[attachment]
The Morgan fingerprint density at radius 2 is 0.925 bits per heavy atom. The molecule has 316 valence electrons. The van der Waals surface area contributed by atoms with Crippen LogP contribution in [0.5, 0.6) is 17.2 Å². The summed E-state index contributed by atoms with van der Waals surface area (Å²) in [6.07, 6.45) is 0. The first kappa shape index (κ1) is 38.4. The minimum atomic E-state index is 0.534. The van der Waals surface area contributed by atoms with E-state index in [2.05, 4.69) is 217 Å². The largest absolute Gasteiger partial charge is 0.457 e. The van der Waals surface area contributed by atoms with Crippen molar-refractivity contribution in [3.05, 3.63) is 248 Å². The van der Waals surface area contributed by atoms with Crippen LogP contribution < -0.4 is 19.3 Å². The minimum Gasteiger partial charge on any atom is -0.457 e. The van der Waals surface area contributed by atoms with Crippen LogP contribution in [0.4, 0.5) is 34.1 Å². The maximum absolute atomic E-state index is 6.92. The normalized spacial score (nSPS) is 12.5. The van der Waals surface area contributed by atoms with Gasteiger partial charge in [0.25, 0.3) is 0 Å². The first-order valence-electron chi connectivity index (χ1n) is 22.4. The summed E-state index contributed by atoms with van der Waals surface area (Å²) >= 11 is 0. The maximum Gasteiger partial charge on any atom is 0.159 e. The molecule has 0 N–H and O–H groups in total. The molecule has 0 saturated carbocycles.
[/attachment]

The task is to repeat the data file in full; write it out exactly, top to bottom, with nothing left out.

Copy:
The Morgan fingerprint density at radius 2 is 0.925 bits per heavy atom. The molecule has 316 valence electrons. The van der Waals surface area contributed by atoms with Crippen LogP contribution in [0.5, 0.6) is 17.2 Å². The summed E-state index contributed by atoms with van der Waals surface area (Å²) in [6.07, 6.45) is 0. The first kappa shape index (κ1) is 38.4. The minimum atomic E-state index is 0.534. The van der Waals surface area contributed by atoms with E-state index in [2.05, 4.69) is 217 Å². The largest absolute Gasteiger partial charge is 0.457 e. The van der Waals surface area contributed by atoms with Crippen molar-refractivity contribution in [3.05, 3.63) is 248 Å². The van der Waals surface area contributed by atoms with Crippen LogP contribution < -0.4 is 19.3 Å². The minimum Gasteiger partial charge on any atom is -0.457 e. The van der Waals surface area contributed by atoms with Crippen LogP contribution in [0.4, 0.5) is 34.1 Å². The maximum absolute atomic E-state index is 6.92. The normalized spacial score (nSPS) is 12.5. The van der Waals surface area contributed by atoms with Gasteiger partial charge in [0.25, 0.3) is 0 Å². The first-order valence-electron chi connectivity index (χ1n) is 22.4. The summed E-state index contributed by atoms with van der Waals surface area (Å²) >= 11 is 0. The maximum Gasteiger partial charge on any atom is 0.159 e. The molecule has 0 N–H and O–H groups in total. The molecule has 0 saturated carbocycles.